Current Reviews


Amazing Spider-Man #522

Posted: Monday, August 1, 2005
By: David Wallace

“Moving Targets”

Writer: J. Michael Stracynski
Artist: Mike Deodato jr. (p), Joe Pimentel (i)

Publisher: Marvel Comics

Review: This issue thankfully plays down the cliffhanger ending of last issue (namely the tabloid speculation that Mary Jane could be having an affair with Tony Stark, after she was spotted returning home to the Avengers’ tower late at night) in favour of furthering the more interesting larger plot involving Hydra and their planned attack on the US. Peter shows some decent detective skills this issue, using information from Tony Stark’s convenient NYPD contacts and a Spider-Tracer to track the member of Hydra he ran into last issue. After he arrives at the bad guy’s apartment, he discovers an unexpectedly large Hydra operation being run beneath the soil, and after overhearing the tail end of a Hydra member’s rallying speech, uses his knowledge of US geography to pinpoint the likely location of their planned attack. However, as he attempts to rescue a Hydra soldier who realises he’s in way over his head, an army of faceless drones corners him and forces him to escape through a very dangerous exit, setting up an all-out slugfest next issue.

Whilst the central plot of this arc remains strong, showing far more promise than I originally expected, there are still a few holes to pick in this issue. One is the occasional overuse of humour which makes some sequences come off as more annoying than funny. It’s good that JMS understands Spidey’s humourous side as too many writers overlook it, and he manages to squeeze some good gags in here, but the tendency to always go for the joke can undercut some of the more powerful moments. A case in point is the big reveal of Hydra’s underground base. However arguable it is that Spidey’s reaction to such extreme situations is to use humour as a defence mechanism, its use here interrupts the flow of the story into a big-impact splash page and as such undermines an important plot point. There’s also an irritating overuse of a narrative device which sees Spider-Man talking to himself in his head, and although it seems as though this may be part of a larger subplot which could tie in with Marvel’s “Other” event later this year (coinciding as it does with a sequence which shows Peter’s wall-crawling powers beginning to fail), it just comes off as annoying here. There are also plot holes which only exist to perpetuate Spider-Man’s lone role in tackling Hydra (Why wouldn’t Peter go back to the Avengers with the new evidence of the terrorist’s plot, instead of leaving an answerphone message for Tony Stark and blundering in himself?), but this is just about excusable; it is Spider-Man’s book, after all.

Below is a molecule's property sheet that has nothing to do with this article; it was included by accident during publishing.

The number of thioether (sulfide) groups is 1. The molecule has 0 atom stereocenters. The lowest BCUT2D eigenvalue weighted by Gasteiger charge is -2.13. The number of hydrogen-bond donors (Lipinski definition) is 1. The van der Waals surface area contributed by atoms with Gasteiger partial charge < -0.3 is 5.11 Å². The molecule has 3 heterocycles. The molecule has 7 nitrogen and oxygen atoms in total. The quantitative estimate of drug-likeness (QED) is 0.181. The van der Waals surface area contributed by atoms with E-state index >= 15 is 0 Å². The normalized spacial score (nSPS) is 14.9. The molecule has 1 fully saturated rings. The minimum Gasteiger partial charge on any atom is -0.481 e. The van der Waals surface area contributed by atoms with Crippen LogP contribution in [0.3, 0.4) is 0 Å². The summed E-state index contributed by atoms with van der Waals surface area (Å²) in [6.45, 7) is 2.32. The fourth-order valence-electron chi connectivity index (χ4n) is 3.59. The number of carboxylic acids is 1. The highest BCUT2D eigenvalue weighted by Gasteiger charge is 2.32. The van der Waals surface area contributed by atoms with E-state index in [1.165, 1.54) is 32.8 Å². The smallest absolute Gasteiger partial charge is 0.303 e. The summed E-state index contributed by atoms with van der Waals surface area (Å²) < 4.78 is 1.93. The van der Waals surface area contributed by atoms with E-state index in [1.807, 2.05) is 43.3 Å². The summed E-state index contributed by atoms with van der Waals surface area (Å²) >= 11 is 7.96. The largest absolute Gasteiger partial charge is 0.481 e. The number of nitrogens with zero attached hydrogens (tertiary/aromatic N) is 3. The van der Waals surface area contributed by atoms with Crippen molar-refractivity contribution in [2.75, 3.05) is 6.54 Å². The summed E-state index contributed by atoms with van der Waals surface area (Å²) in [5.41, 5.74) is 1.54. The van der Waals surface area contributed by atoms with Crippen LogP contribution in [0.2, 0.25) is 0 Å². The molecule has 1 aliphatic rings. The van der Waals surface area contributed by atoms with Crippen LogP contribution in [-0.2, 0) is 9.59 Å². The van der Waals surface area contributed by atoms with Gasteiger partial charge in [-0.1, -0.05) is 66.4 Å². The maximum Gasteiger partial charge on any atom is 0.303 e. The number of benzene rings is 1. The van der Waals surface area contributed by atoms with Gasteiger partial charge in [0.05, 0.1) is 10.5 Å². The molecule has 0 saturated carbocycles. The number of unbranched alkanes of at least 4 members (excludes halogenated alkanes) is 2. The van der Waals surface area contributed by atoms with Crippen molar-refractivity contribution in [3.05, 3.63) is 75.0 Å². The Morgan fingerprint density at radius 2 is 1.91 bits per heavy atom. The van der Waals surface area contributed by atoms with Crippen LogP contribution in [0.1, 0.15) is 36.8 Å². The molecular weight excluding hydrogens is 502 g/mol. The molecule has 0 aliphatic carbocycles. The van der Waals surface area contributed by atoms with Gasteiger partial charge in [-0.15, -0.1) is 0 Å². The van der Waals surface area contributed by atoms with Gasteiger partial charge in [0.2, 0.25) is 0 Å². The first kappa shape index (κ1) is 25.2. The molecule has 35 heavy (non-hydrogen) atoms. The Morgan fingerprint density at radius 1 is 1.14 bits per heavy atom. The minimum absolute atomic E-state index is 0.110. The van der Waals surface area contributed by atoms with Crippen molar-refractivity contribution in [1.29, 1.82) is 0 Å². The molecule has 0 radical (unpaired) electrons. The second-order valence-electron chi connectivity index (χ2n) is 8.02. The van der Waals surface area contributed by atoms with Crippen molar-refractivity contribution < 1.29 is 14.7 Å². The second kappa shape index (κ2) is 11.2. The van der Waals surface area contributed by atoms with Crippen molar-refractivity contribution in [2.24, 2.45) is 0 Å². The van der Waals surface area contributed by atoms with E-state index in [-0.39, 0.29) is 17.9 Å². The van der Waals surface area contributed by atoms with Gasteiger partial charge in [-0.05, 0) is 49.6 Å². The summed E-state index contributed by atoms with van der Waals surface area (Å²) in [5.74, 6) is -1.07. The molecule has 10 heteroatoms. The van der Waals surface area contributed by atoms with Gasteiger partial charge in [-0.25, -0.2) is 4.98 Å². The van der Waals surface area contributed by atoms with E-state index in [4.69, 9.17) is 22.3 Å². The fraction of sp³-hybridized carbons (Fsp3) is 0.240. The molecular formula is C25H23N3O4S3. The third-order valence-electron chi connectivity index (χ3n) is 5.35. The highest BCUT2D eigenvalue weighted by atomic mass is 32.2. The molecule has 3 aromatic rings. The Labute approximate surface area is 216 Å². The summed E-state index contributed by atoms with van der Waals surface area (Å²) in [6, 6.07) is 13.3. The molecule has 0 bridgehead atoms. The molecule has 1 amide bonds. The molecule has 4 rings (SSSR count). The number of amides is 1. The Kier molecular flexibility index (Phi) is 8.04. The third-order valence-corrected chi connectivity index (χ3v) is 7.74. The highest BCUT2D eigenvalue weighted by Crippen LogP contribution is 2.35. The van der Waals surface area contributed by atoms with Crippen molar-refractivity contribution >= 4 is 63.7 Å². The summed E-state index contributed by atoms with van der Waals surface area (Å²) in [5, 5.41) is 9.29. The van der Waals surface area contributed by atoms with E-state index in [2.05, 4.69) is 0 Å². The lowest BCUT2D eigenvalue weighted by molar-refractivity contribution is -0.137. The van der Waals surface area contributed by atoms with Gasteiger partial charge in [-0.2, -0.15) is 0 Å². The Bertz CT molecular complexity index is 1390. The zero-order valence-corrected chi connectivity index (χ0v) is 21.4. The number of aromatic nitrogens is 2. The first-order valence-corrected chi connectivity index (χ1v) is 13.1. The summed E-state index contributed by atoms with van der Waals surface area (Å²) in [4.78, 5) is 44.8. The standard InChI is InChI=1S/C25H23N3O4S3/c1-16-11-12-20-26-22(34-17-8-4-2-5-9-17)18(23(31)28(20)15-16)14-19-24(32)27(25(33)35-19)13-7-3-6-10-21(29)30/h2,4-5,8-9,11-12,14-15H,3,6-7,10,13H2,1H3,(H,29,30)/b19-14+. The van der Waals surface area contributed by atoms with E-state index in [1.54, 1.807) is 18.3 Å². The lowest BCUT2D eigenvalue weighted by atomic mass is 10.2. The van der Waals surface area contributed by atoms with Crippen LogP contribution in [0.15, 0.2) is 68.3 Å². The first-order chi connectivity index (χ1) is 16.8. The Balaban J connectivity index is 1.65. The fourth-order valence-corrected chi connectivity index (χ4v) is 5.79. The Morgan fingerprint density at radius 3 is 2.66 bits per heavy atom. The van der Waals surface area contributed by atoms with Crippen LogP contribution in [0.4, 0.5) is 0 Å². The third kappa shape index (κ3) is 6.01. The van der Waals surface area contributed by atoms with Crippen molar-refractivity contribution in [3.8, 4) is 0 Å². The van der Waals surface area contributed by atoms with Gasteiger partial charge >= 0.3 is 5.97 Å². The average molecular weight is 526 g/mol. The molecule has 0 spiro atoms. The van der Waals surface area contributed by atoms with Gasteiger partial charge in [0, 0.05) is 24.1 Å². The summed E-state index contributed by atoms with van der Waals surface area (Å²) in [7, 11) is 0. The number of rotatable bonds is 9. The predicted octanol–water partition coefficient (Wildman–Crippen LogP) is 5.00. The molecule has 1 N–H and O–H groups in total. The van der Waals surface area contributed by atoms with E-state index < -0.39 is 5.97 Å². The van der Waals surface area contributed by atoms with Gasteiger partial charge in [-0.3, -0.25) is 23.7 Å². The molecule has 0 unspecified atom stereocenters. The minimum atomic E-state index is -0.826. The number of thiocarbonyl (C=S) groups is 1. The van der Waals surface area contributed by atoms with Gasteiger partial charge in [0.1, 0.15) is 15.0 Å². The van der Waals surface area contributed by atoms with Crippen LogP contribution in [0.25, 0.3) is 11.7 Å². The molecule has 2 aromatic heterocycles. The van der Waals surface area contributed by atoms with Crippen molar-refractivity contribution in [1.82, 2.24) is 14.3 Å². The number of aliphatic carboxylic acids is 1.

However, for all the weaknesses of this issue, there are equal strengths to balance it. Some of Pete’s lines are genuinely funny (I enjoyed his “The Butler Did It!” line as much for the art as the gag itself, but hey, it’s a matter of taste). The characterisation is also generally spot-on, notably Pete’s constant protectiveness over Mary Jane to the point of hot-headedness and his selfless decision to reveal himself to Hydra at the issue’s close in order to prevent a single injustice being carried out on a younger, naïve member of Hydra. I also enjoyed the portentious lines of the Hydra soldiers who genuinely believe that the organisation looks after its own, hearking back to Pete’s thoughts about Hitler’s SA (who were used and then eradicated before being replaced by the SS) in an earlier issue. There’s another nice moment with Wolverine (JMS has shown an aptitude for writing some fun scenes at Logan’s expense in past issues, and this one’s no different) as well as a development of the Aunt May / Jarvis relationship, which is coming off as pleasingly respectful and dignified instead of tawdry and exploitative (and let’s face it, no-one wants to see that with Aunt May…). And Mike Deodato’s art remains as strong as ever, moving closer to a more classic Spider-Man look over the somewhat over-muscular figure that has graced the pages in past issues. Some of the shots of Spidey in costume even veer close to previous AS-M artist John Romita Jr.’s style, showing how far Deodato’s relatively different style has evolved since the beginning of his run on the title.

So, whilst this issue might be a bit of a mixed bag, there’s more bad than good. An interesting Hydra plot mixes with some good character work which incorporates the New Avengers without ever making it feel as though they’re running the show, and subtly introduces some unsettling new elements relating to Pete’s powers which look to be important past the end of this story arc.

The only major detraction to Amazing Spider-Man #522 which I haven’t yet mentioned is this issue’s ugly cover, which makes it look as though Spider-Man might be attempting to emulate real Spiders and shoot webs from somewhere other than his wrists.

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